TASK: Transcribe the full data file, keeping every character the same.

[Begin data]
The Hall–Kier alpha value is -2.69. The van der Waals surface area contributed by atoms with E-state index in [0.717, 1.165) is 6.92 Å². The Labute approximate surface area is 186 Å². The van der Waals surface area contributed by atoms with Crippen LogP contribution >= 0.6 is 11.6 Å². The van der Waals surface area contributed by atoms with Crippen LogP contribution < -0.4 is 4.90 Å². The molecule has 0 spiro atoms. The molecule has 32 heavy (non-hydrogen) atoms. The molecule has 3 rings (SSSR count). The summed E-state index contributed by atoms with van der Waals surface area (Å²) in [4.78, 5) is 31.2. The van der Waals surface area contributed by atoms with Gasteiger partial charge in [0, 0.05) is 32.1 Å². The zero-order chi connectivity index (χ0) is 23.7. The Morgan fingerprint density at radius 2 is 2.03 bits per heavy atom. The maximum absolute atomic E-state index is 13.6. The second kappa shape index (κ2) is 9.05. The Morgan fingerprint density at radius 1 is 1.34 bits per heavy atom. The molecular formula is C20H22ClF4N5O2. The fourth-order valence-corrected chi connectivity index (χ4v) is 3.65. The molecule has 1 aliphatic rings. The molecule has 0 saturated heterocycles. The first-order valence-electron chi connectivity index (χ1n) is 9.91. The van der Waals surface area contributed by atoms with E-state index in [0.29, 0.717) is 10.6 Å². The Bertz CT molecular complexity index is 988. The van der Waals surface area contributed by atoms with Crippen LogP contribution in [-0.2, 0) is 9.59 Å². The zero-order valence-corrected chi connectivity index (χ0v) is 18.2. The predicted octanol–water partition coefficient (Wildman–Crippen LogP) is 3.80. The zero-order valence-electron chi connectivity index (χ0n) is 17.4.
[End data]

The Hall–Kier alpha value is -2.69. The van der Waals surface area contributed by atoms with E-state index in [0.717, 1.165) is 6.92 Å². The Labute approximate surface area is 186 Å². The van der Waals surface area contributed by atoms with Crippen LogP contribution >= 0.6 is 11.6 Å². The van der Waals surface area contributed by atoms with Crippen LogP contribution < -0.4 is 4.90 Å². The molecule has 0 spiro atoms. The molecule has 32 heavy (non-hydrogen) atoms. The molecule has 3 rings (SSSR count). The summed E-state index contributed by atoms with van der Waals surface area (Å²) in [4.78, 5) is 31.2. The van der Waals surface area contributed by atoms with Gasteiger partial charge in [0, 0.05) is 32.1 Å². The zero-order chi connectivity index (χ0) is 23.7. The Morgan fingerprint density at radius 2 is 2.03 bits per heavy atom. The maximum absolute atomic E-state index is 13.6. The second kappa shape index (κ2) is 9.05. The Morgan fingerprint density at radius 1 is 1.34 bits per heavy atom. The molecular formula is C20H22ClF4N5O2. The fourth-order valence-corrected chi connectivity index (χ4v) is 3.65. The molecule has 1 aliphatic rings. The molecule has 0 saturated heterocycles. The first-order valence-electron chi connectivity index (χ1n) is 9.91. The van der Waals surface area contributed by atoms with E-state index in [0.29, 0.717) is 10.6 Å². The Bertz CT molecular complexity index is 988. The van der Waals surface area contributed by atoms with Crippen LogP contribution in [-0.2, 0) is 9.59 Å². The zero-order valence-corrected chi connectivity index (χ0v) is 18.2. The predicted octanol–water partition coefficient (Wildman–Crippen LogP) is 3.80. The zero-order valence-electron chi connectivity index (χ0n) is 17.4.